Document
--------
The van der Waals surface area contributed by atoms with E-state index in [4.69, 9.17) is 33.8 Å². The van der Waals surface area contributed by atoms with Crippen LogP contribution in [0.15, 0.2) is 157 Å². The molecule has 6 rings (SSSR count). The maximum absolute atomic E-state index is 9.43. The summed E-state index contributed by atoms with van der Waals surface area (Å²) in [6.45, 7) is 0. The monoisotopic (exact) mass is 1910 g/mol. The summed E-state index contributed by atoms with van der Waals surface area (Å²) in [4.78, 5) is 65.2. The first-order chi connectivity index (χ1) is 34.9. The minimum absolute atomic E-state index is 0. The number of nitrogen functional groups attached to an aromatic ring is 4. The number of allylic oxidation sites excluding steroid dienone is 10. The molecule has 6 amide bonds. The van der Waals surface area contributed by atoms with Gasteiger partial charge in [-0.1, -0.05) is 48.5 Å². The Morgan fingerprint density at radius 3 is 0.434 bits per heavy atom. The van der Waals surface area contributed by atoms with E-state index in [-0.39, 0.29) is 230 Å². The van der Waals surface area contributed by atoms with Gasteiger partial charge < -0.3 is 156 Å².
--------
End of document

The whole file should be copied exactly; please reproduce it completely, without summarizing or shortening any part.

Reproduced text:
The van der Waals surface area contributed by atoms with E-state index in [4.69, 9.17) is 33.8 Å². The van der Waals surface area contributed by atoms with Crippen LogP contribution in [0.15, 0.2) is 157 Å². The molecule has 6 rings (SSSR count). The maximum absolute atomic E-state index is 9.43. The summed E-state index contributed by atoms with van der Waals surface area (Å²) in [6.45, 7) is 0. The monoisotopic (exact) mass is 1910 g/mol. The summed E-state index contributed by atoms with van der Waals surface area (Å²) in [4.78, 5) is 65.2. The first-order chi connectivity index (χ1) is 34.9. The minimum absolute atomic E-state index is 0. The number of nitrogen functional groups attached to an aromatic ring is 4. The number of allylic oxidation sites excluding steroid dienone is 10. The molecule has 6 amide bonds. The van der Waals surface area contributed by atoms with Gasteiger partial charge in [-0.1, -0.05) is 48.5 Å². The Morgan fingerprint density at radius 3 is 0.434 bits per heavy atom. The van der Waals surface area contributed by atoms with E-state index in [-0.39, 0.29) is 230 Å². The van der Waals surface area contributed by atoms with Gasteiger partial charge < -0.3 is 156 Å².